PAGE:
Likely resulting from instant viewer feedback in internet forums and social media, market researchers for these media companies have honed in on both what they did poorly in the past and how to now tailor shows to specific demographics. Additionally, cultural critiques produced by academics in the 90s detailed ways that shows and movies were racist, homophobic, and sexist. This material, including the tumblr-sphere which criticizes shows along these lines practically in real-time, is all easily accessible for marketers to study in order to market their products to the millennial generation that seems to be interested in social justice. This has led to certain shows now having a higher percentage of actors of color and characters that are queer, which can widen their appeal, especially when targeting younger audiences.
For those interested in liberation from oppression, exploitation, and other systems of control, good TV is bad news. Television is a technology of social control, and the world would be a better place if it was destroyed. But it seems like the opposite is happening, and people are increasingly drawn to spending significant amounts of time watching these shows. Whether good TV or cheesy 90s sitcom, these technologies isolate people from each other and thus further the loneliness and anxiety of capitalism. They frame this society and all its ugly mechanisms and social relations as natural. And they kill the imagination by putting us in a position of passivity where we are set in receiving mode while being flooding with images, archetypes, and stories. TV is both bad in its own right, and in how it stymies revolt and keeps people from taking action against the nightmare world around them.
Isolation & Ideology, Inherent in the Technology
Capitalism breeds isolation. In no other society in history has humanity experienced such separation between themselves and others. This has come to be because divided people are easier to control. Where people regularly encounter others, potential exists for a variety of interactions, behaviors, and relationships to develop over time. In these spaces it becomes possible for people to build trust, share frustrations, and maybe take rebellious action together. Strikes, riots, and the building of subversive bonds need these spaces to unfold. There is a reason why totalitarian societies enact laws forbidding more than a certain number of people from converging in public. TV is liberal democracy’s work-around for this problem, in that it draws people towards voluntary isolation.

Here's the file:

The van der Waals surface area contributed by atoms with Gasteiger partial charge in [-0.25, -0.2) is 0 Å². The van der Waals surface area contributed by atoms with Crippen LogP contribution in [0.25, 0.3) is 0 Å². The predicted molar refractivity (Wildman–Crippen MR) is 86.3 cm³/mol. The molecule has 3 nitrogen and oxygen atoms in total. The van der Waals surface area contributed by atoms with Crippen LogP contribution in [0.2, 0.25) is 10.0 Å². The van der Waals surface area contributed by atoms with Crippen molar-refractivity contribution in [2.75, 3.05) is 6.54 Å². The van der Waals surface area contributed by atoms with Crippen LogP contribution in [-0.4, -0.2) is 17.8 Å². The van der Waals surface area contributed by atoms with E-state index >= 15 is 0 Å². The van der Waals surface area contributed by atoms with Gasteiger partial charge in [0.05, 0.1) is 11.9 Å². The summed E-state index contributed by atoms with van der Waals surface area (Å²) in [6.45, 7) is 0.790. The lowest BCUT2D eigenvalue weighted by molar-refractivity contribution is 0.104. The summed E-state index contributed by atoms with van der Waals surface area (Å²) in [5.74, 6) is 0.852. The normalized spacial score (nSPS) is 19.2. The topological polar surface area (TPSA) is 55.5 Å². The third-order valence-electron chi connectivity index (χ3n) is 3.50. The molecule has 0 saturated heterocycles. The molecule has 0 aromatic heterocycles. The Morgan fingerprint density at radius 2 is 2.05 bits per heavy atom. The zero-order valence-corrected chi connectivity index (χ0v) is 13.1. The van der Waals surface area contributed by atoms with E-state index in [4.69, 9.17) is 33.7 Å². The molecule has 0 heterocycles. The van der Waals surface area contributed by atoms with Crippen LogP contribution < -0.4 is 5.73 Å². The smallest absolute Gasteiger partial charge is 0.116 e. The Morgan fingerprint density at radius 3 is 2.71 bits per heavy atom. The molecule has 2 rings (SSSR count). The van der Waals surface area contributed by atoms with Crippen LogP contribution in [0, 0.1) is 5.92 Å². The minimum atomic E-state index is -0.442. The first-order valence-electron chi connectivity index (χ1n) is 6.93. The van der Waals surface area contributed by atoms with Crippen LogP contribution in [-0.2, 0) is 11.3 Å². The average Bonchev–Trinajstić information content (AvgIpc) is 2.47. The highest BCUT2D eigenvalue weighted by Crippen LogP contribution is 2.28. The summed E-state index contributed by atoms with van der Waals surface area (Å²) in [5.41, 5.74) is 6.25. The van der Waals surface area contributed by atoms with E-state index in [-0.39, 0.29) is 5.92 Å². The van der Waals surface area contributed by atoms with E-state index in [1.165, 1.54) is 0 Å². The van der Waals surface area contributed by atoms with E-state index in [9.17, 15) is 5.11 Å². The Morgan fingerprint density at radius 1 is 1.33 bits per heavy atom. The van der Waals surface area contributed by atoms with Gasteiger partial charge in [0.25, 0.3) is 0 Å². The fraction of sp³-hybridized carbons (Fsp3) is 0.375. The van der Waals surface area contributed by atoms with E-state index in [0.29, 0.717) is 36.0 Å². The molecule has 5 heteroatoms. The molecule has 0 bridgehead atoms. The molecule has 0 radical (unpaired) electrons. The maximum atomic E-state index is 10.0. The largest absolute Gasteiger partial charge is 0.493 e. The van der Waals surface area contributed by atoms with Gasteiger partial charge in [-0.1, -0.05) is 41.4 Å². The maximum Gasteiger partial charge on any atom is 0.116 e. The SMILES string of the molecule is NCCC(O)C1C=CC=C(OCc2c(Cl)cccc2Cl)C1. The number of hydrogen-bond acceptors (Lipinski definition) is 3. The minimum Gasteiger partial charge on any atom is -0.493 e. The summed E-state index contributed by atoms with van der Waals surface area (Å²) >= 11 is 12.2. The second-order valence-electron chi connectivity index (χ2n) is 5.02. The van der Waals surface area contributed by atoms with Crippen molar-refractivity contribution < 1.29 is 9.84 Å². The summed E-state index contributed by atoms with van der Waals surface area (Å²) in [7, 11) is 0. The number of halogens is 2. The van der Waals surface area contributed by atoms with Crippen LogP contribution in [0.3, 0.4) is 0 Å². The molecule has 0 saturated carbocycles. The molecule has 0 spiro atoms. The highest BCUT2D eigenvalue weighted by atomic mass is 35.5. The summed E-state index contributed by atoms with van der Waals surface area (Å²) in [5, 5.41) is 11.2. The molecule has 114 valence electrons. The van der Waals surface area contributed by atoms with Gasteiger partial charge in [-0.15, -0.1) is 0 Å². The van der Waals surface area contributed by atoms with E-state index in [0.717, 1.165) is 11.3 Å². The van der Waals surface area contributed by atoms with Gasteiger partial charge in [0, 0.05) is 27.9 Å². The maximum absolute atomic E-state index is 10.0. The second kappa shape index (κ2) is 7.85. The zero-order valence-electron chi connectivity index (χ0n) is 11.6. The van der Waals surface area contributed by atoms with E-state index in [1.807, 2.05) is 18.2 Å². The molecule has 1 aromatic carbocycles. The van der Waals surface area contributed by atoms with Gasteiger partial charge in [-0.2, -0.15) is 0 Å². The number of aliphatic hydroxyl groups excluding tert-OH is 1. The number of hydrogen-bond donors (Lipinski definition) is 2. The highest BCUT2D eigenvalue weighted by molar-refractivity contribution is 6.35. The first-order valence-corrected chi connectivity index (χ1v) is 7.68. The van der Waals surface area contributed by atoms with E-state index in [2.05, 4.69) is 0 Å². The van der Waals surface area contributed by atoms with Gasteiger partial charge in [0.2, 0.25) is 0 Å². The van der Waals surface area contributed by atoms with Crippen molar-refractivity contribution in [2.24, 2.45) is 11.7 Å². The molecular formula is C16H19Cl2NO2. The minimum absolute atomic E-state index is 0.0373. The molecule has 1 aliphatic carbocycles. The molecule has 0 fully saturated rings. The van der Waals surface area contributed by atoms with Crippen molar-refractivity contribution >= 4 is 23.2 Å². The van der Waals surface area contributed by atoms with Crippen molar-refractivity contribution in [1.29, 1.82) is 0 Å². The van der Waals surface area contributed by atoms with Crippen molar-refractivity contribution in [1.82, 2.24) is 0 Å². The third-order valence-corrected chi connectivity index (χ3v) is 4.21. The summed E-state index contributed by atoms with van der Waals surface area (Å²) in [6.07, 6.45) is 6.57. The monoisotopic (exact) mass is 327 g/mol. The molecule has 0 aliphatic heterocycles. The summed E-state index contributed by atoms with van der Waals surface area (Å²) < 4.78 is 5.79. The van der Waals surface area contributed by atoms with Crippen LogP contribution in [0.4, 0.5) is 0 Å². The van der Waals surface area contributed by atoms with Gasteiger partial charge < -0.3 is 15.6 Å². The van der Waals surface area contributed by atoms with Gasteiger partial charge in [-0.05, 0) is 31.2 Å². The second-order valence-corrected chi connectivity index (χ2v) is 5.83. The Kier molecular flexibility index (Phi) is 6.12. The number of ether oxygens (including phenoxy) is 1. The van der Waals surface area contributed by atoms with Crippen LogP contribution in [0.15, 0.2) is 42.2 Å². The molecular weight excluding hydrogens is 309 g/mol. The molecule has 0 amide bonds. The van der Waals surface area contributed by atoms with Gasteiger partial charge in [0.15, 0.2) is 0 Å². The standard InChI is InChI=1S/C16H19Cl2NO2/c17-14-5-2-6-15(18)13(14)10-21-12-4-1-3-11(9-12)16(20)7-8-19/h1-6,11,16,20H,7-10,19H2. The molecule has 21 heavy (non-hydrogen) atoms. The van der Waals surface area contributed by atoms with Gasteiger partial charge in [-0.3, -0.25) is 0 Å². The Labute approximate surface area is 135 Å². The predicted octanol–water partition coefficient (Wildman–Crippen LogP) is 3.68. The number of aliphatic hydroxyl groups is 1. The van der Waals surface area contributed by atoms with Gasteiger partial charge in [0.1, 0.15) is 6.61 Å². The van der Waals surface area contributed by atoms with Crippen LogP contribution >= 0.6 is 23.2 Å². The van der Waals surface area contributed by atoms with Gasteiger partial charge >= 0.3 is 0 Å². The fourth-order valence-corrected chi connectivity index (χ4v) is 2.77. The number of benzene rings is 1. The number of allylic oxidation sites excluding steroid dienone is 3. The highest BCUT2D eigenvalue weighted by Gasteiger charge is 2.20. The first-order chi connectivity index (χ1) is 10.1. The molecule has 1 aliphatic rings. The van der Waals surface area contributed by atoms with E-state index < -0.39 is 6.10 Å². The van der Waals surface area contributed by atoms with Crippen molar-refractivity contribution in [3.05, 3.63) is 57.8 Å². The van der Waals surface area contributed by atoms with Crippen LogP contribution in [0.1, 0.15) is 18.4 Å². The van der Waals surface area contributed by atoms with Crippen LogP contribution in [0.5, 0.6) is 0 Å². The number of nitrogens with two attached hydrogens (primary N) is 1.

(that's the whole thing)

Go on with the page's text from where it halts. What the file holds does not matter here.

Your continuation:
Capital, which can roughly be defined as “money invested in something to make more money,” over time increasingly colonizes the world, transforming it so that investments can be profitable. This process includes the evolution of technologies in directions that support the status quo and the cementing of habits and cultural norms that benefit it. We go home exhausted after work and the most attractive option is to collapse on the couch, a significant other next to us maybe, while amusing spectacles on the screen pass the time until we go to sleep and recharge our bodies enough to trudge back to work. This is not natural. It is the environment that’s become dominant over time because it is suitable for capital, this is capitalism.
Sitting back and watching a show is especially seductive because it requires virtually no effort. It is the easiest option to relieve boredom and to distract from anxiety. Contrastingly, socializing with others requires active listening, emotional energy, and a sense of obligation towards performing social niceties. The potential to say the wrong thing, to embarrass oneself, or to be made upset by something someone says always exists. So TV, being much easier, draws us away from the social and in towards separate private worlds.